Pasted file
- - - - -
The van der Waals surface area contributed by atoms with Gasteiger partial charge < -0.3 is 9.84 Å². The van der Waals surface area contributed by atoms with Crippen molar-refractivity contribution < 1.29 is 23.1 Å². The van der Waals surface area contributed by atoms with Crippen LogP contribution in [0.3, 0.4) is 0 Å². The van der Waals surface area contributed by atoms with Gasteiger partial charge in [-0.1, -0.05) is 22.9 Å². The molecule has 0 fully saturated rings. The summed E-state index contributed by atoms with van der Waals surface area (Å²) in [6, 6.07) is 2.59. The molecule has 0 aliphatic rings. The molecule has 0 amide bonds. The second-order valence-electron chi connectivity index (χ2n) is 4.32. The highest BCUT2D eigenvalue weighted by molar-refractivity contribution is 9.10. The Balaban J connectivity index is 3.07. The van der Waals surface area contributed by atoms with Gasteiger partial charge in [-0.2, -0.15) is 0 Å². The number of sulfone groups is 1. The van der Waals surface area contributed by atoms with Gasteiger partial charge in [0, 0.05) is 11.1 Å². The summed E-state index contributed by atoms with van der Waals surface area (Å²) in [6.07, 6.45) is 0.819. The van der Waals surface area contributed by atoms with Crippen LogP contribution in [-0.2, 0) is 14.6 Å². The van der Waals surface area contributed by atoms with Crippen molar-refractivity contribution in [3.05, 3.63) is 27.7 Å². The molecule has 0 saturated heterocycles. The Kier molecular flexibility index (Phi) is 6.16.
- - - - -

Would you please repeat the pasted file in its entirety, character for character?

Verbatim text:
The van der Waals surface area contributed by atoms with Gasteiger partial charge < -0.3 is 9.84 Å². The van der Waals surface area contributed by atoms with Crippen molar-refractivity contribution < 1.29 is 23.1 Å². The van der Waals surface area contributed by atoms with Crippen LogP contribution in [0.3, 0.4) is 0 Å². The van der Waals surface area contributed by atoms with Gasteiger partial charge in [-0.1, -0.05) is 22.9 Å². The molecule has 0 fully saturated rings. The summed E-state index contributed by atoms with van der Waals surface area (Å²) in [6, 6.07) is 2.59. The molecule has 0 aliphatic rings. The molecule has 0 amide bonds. The second-order valence-electron chi connectivity index (χ2n) is 4.32. The highest BCUT2D eigenvalue weighted by molar-refractivity contribution is 9.10. The Balaban J connectivity index is 3.07. The van der Waals surface area contributed by atoms with Gasteiger partial charge in [-0.2, -0.15) is 0 Å². The number of sulfone groups is 1. The van der Waals surface area contributed by atoms with Gasteiger partial charge in [0, 0.05) is 11.1 Å². The summed E-state index contributed by atoms with van der Waals surface area (Å²) in [6.07, 6.45) is 0.819. The van der Waals surface area contributed by atoms with Crippen LogP contribution in [-0.2, 0) is 14.6 Å². The van der Waals surface area contributed by atoms with Crippen molar-refractivity contribution in [3.05, 3.63) is 27.7 Å². The molecule has 0 saturated heterocycles. The Kier molecular flexibility index (Phi) is 6.16.